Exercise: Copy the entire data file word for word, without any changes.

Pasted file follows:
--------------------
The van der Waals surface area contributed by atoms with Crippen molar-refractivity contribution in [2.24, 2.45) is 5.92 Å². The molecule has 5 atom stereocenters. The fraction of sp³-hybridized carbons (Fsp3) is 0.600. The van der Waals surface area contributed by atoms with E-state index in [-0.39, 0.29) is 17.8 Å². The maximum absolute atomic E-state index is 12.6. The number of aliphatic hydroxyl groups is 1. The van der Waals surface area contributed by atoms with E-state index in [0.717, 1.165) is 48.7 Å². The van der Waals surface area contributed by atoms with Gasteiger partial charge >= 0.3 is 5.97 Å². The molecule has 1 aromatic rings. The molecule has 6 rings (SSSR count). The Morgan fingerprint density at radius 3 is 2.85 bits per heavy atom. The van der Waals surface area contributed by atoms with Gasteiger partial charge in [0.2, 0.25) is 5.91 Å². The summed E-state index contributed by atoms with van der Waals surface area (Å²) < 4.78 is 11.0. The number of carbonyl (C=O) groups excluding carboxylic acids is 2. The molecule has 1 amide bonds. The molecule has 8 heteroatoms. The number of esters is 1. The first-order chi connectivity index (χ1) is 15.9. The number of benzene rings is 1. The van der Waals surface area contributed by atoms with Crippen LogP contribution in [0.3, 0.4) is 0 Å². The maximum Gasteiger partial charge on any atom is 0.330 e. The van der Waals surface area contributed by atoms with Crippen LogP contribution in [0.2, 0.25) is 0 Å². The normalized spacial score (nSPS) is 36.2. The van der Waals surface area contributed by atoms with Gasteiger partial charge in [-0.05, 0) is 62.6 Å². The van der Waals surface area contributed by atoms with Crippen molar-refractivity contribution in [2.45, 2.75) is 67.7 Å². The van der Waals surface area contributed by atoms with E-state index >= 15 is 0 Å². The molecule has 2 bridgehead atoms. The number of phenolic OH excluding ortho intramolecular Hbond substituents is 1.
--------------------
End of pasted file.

The van der Waals surface area contributed by atoms with Crippen molar-refractivity contribution in [2.24, 2.45) is 5.92 Å². The molecule has 5 atom stereocenters. The fraction of sp³-hybridized carbons (Fsp3) is 0.600. The van der Waals surface area contributed by atoms with E-state index in [-0.39, 0.29) is 17.8 Å². The maximum absolute atomic E-state index is 12.6. The number of aliphatic hydroxyl groups is 1. The van der Waals surface area contributed by atoms with E-state index in [0.717, 1.165) is 48.7 Å². The van der Waals surface area contributed by atoms with Gasteiger partial charge >= 0.3 is 5.97 Å². The molecule has 1 aromatic rings. The molecule has 6 rings (SSSR count). The Morgan fingerprint density at radius 3 is 2.85 bits per heavy atom. The van der Waals surface area contributed by atoms with Gasteiger partial charge in [0.2, 0.25) is 5.91 Å². The summed E-state index contributed by atoms with van der Waals surface area (Å²) < 4.78 is 11.0. The number of carbonyl (C=O) groups excluding carboxylic acids is 2. The molecule has 1 amide bonds. The molecule has 8 heteroatoms. The number of esters is 1. The first-order chi connectivity index (χ1) is 15.9. The number of benzene rings is 1. The van der Waals surface area contributed by atoms with Crippen LogP contribution in [0.3, 0.4) is 0 Å². The maximum Gasteiger partial charge on any atom is 0.330 e. The van der Waals surface area contributed by atoms with Crippen LogP contribution in [0.2, 0.25) is 0 Å². The normalized spacial score (nSPS) is 36.2. The van der Waals surface area contributed by atoms with Gasteiger partial charge in [-0.05, 0) is 62.6 Å². The van der Waals surface area contributed by atoms with Crippen molar-refractivity contribution in [2.45, 2.75) is 67.7 Å². The van der Waals surface area contributed by atoms with E-state index >= 15 is 0 Å². The molecule has 2 bridgehead atoms. The number of phenolic OH excluding ortho intramolecular Hbond substituents is 1.